I am just unwrapping my copy of this; I haven’t heard it yet, but I’m already in a better mood…
Fifteen, twenty years ago, it would have been natural to respond to The Lost Tapes not just with astounded applause but with a rather lofty prescription: any group could learn a lot from close, repeated listening. It’s still true, of course, but in 2012 it seems a bit out of touch. In many ways Can – whose name so clearly dates them to a time before the internet search – were not like us, sat here with conflicting histories of everything, isolated by choice and by the new demands of our miserable lives. Living and working together was the point; the strengths of five individuals merged to create something greater, something uncontainable.
Can’s spontaneous, co-operative creativity hasn’t been weakened by time or by anything else; the music here sounds somehow even more potent, having outlasted all the cultural currents which carried it in. It sounds almost revolutionary again. Something unburdened by the self, or by self-consciousness; free of the past and the present.
Holger Czukay, somewhat professorial at the age of 30, joined Inner Space (the original name of the group formed by keyboard player Irmin Schmidt) on the understanding it would be a kind of art collective, a rather academic fusion of rock with the teachings of Karlheinz Stockhausen, he and Schmidt’s old teacher and mentor. In fact, from the sound of ‘Millionenspiel’, the opening track on this collection, Inner Space progressed very quickly to what would become the early Can sound (‘Millionenspiel’ is a psychedelicised Chantays on a surfin’ safari through medieval Europe and Jamaica in the 50s, far beyond the fumblings of the Prehistoric Future tape). Still, it was only when grainy-voiced Malcolm Mooney joined on vocals that Czukay grasped what could really be achieved. As he describes it in the sleeve notes to The Lost Tapes, “Stockhausen with a hell of a drive!”
That drive was Can’s trademark, powered not just by Mooney’s aggression but by Michael Karoli’s tattoo-needle guitar style and (especially) the drumming of Jaki Liebezeit, in which the delicacy and invention of jazz was applied to a series of rigidly mechanised beats, a kind of percussive hypnosis driving the others forward without fear. In time, as Mooney was replaced by the ethereal Damo Suzuki, the drive became more of a glide, the sound spun out until it was almost translucent, but the band retained its eerie power: heavy when featherlight, direct when delirious. In the glow of Schloss Norvenich, their hidey-hole near Cologne (then later at Inner Space Studios, a refurbished cinema in nearby Weilerswist), Can spent hours and days and nights and sunrises and sunsets playing. Everything was recorded, although not everything survived, because of the cost of tape, and – according to Schmidt in the sleeve notes – because of Liebezeit’s insistence on constant forward movement: “Erase!” These three discs have been assembled from a pile of rediscovered masters, pulled from a cupboard after nearly forty years, and if they’d been recorded this morning they’d sound like they came from the future.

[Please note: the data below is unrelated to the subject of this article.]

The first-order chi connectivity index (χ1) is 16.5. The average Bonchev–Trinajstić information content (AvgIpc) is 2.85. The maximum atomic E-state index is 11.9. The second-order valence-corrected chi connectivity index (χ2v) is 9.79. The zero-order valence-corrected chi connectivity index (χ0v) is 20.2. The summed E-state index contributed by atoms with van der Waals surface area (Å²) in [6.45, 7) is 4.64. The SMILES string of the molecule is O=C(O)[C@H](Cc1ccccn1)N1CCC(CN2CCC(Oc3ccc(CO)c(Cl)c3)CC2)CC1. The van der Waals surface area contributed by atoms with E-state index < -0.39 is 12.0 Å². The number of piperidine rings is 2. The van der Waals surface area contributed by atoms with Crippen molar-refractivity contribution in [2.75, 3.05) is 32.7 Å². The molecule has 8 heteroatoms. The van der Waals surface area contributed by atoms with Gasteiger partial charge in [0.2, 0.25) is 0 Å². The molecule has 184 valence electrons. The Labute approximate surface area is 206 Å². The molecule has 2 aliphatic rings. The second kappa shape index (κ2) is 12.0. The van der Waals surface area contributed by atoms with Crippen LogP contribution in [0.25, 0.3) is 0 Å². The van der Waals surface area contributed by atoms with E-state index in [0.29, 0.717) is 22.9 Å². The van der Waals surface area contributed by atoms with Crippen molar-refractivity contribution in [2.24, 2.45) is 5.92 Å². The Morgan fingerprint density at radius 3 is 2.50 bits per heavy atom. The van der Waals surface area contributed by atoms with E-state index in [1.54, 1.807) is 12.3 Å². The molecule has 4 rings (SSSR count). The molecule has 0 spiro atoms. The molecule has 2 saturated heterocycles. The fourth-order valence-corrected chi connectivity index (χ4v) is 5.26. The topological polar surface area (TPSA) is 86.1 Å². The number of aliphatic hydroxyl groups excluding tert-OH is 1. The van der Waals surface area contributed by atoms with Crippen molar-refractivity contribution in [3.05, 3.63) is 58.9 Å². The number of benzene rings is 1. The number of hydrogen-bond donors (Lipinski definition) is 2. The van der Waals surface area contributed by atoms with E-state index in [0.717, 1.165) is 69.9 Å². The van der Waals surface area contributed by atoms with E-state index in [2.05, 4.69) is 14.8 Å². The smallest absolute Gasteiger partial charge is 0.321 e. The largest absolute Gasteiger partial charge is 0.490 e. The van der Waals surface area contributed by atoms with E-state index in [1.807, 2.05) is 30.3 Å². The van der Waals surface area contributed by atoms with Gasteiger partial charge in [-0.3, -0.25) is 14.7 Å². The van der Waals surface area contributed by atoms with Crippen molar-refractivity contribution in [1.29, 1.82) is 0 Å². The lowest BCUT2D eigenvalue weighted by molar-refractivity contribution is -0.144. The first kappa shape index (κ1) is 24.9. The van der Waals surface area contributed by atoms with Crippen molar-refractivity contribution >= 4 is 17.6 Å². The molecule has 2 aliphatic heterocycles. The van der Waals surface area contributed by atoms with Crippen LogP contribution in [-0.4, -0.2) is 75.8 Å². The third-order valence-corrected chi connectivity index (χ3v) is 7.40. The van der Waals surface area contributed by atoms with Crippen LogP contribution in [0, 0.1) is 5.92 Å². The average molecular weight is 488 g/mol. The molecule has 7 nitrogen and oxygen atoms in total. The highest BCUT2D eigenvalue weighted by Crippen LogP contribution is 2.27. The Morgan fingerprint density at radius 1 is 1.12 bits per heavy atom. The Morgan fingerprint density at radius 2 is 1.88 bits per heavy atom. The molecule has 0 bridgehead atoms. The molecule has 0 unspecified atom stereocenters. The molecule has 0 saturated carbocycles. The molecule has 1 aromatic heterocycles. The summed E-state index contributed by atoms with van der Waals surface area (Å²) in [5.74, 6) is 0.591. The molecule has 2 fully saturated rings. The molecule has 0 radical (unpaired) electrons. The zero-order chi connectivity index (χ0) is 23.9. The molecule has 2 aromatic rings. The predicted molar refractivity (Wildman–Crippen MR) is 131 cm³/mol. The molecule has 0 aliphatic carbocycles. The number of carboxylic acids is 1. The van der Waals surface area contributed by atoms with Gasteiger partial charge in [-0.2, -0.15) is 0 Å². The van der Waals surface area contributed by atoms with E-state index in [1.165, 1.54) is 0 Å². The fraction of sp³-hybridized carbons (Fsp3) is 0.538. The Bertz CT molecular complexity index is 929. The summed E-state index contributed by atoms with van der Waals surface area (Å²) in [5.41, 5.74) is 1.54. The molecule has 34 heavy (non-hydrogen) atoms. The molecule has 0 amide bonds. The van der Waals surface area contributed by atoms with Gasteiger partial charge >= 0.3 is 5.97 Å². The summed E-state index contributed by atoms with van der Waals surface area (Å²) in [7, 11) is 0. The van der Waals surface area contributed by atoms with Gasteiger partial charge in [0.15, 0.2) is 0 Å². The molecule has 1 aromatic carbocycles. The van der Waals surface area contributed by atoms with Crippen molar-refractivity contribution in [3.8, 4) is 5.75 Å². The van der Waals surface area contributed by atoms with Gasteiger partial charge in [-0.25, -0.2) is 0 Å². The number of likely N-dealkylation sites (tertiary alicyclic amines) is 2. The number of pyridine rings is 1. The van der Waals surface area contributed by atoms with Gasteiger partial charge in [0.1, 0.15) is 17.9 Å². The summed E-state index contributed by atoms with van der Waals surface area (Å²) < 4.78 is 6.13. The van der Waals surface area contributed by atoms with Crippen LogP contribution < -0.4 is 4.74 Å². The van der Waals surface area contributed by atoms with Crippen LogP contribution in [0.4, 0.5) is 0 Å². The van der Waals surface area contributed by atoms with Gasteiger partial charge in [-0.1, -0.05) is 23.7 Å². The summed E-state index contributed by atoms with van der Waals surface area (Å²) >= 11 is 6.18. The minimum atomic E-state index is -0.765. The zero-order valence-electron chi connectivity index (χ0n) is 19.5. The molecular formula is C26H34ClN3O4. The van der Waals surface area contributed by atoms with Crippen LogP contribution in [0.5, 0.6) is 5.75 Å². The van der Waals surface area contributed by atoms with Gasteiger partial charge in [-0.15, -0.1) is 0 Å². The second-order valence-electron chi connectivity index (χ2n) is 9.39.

Occasionally, the centre fails to hold and Can are pitched off in different directions: such is the price of freedom. Still, on those rare occasions where the music is slightly ragged, it remains relentlessly inventive. The single most jaw-dropping thing about Can was this unstoppable originality – what stands out most clearly here is that even at the point of exhaustion, where anyone else would fall back on shopworn blues riffs and keyboard-demo drum fills, Can were utterly incapable of cliché. And when all five members coalesce – which they do more often than not, more often than pretty much any other group who ever relied on improvisation and daring – the results are incomparable, sometimes indescribable.
(click here to continue reading The Quietus | Features | Constant Forward Movement: Taylor Parkes On Can’s Lost Tapes.)
so what are you waiting for? Money is for spending, not hoarding…
and this is a good definition of the band’s aesthetic as any:
The music of Can was never explicitly political, but it was always radical. A synthesis of Stockhausen, Sly & The Family Stone, ‘Sister Ray’ and Ornette Coleman would be musically incendiary at any time, but in these times it was more than that. Can’s aesthetic choices may have been instinctive, but they weren’t coincidental: they were drawn to African rhythms, to the music of Eastern European gypsies, to non-hierarchical systems, personally and musically (crucial to their sound was the abuse of those strict tonal relationships enforced by the Third Reich’s cultural guardians). They were, in Nazi parlance, Entartete Musik – degenerate music – taken almost to its limit. This was not necessarily a deliberate choice on their part. But with that mindset, in that country, at that point in history, there was no choice.